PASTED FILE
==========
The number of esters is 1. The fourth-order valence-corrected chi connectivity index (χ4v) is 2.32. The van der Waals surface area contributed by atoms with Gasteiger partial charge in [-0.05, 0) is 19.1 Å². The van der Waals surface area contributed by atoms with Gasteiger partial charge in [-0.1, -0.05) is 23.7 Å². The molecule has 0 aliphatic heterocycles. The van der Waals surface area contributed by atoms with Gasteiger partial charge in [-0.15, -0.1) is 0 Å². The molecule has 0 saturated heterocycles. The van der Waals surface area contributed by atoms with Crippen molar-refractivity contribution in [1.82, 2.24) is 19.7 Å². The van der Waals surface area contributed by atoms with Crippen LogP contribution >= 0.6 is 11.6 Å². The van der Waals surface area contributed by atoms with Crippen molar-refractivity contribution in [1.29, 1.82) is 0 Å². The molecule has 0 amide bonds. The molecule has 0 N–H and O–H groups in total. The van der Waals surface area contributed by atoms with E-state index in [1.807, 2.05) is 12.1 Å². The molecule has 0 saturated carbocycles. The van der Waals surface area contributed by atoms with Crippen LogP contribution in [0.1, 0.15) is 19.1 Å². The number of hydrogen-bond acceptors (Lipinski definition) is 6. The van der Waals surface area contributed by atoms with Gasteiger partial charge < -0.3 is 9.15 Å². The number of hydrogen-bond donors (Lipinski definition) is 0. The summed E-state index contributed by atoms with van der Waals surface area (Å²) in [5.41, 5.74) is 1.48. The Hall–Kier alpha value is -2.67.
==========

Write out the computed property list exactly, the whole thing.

The number of esters is 1. The fourth-order valence-corrected chi connectivity index (χ4v) is 2.32. The van der Waals surface area contributed by atoms with Gasteiger partial charge in [-0.05, 0) is 19.1 Å². The van der Waals surface area contributed by atoms with Gasteiger partial charge in [-0.1, -0.05) is 23.7 Å². The molecule has 0 aliphatic heterocycles. The van der Waals surface area contributed by atoms with Gasteiger partial charge in [-0.15, -0.1) is 0 Å². The molecule has 0 saturated heterocycles. The van der Waals surface area contributed by atoms with Crippen molar-refractivity contribution in [1.82, 2.24) is 19.7 Å². The van der Waals surface area contributed by atoms with Crippen LogP contribution >= 0.6 is 11.6 Å². The van der Waals surface area contributed by atoms with Crippen molar-refractivity contribution in [1.29, 1.82) is 0 Å². The molecule has 0 amide bonds. The molecule has 0 N–H and O–H groups in total. The van der Waals surface area contributed by atoms with E-state index in [1.807, 2.05) is 12.1 Å². The molecule has 0 saturated carbocycles. The van der Waals surface area contributed by atoms with Crippen LogP contribution in [0.1, 0.15) is 19.1 Å². The number of hydrogen-bond acceptors (Lipinski definition) is 6. The van der Waals surface area contributed by atoms with Gasteiger partial charge < -0.3 is 9.15 Å². The number of hydrogen-bond donors (Lipinski definition) is 0. The summed E-state index contributed by atoms with van der Waals surface area (Å²) in [5.41, 5.74) is 1.48. The Hall–Kier alpha value is -2.67.